Emergency Management prevents disaster level destruction
More than 80 staff and 20 trucks attended a “large and severe” fire in Onehunga as flames erupted at Wakefield Metals and Argus Fire Protection, who specialise in fire protection intelligence systems.
The fire began in the Argus building, where the one worker inside the building heard the alarm, saw flames coming through the ceiling and fetched a fire extinguisher, only to find that the roof had caved in. She escaped the building safely, with Argus general manager Bryce Donaldson reporting that once she left, basically the whole building was on fire within a minute.
Emergency teams confined the fire to the front office area and prevented it from spreading further into the building, or to the Wakefield Metals in the other half of the building. Fire crews were on site for over six hours ensuring that the fire was safely extinguished.
This example of a fire in a commercial building with industrial materials is a sharp reminder of how quickly buildings can be destroyed by fire, and how crucial it is to evacuate swiftly and safely even when alarms are correctly installed and functioning.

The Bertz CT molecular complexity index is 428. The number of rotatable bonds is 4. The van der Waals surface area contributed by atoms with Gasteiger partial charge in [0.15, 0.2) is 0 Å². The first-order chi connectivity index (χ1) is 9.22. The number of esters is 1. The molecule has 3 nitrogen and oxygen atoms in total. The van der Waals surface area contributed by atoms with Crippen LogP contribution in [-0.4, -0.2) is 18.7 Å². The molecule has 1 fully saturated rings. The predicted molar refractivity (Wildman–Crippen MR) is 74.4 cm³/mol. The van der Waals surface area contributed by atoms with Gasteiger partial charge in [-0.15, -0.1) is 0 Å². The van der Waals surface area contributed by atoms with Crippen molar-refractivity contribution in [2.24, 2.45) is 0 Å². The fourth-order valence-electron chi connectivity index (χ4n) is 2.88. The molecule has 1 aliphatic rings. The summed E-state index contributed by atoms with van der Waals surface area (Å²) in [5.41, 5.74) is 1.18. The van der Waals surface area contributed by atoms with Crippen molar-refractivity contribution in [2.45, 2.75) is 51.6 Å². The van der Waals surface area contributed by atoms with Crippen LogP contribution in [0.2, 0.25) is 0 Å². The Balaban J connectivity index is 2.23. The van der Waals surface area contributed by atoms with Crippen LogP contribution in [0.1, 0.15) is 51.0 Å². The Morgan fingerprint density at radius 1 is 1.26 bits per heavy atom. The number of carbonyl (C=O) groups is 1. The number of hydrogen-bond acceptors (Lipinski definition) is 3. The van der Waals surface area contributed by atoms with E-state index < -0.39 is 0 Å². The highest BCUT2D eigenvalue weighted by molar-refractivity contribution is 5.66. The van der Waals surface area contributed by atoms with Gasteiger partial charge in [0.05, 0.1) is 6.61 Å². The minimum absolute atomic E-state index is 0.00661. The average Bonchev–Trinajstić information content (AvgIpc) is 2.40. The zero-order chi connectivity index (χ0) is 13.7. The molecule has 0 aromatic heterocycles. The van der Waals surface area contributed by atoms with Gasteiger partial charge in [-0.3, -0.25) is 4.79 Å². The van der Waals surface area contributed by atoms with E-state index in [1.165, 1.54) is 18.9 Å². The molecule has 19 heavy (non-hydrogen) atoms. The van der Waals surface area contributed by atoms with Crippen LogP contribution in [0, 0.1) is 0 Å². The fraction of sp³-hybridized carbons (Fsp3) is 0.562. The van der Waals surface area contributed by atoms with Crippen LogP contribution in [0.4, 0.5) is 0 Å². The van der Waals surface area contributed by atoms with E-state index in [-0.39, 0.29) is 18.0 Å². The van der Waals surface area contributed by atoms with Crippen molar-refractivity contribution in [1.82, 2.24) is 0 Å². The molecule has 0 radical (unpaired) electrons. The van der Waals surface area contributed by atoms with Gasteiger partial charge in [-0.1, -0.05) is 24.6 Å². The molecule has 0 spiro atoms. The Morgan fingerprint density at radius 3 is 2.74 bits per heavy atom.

Fire Fighters call for blood tests
In the 1970s, aqueous film forming foam was used to extinguish aeroplane fires, as it effectively coated the fuel and smothered the flames. Now, the foam is recognised as a toxic substance, that has caused contamination in airports, land, aquifers and waterways… and possibly firefighters. Kiwi Firefighters stopped using it in 2011 and the World Health Organisation classified the foam as a carcinogen in 2016.
It’s just one of many dangerous chemicals firefighters are exposed to during their work, as industrial and house fires give off various toxins as plastics and solvents burn.
Firefighter Brett Flintoff died of cancer in January last year, and not long afterwards, ACC approved his wife’s application - the first time in New Zealand a firefighter's cancer was accepted as the result of years of exposure to toxins during his work.
The New Zealand Professional Firefighters' Union is calling for Fire and Emergency New Zealand (FENZ) to offer blood testing to firefighters who used PFAS foam before it was banned, and to provide early identify any illness caused by the many toxic chemicals firefighters are exposed to.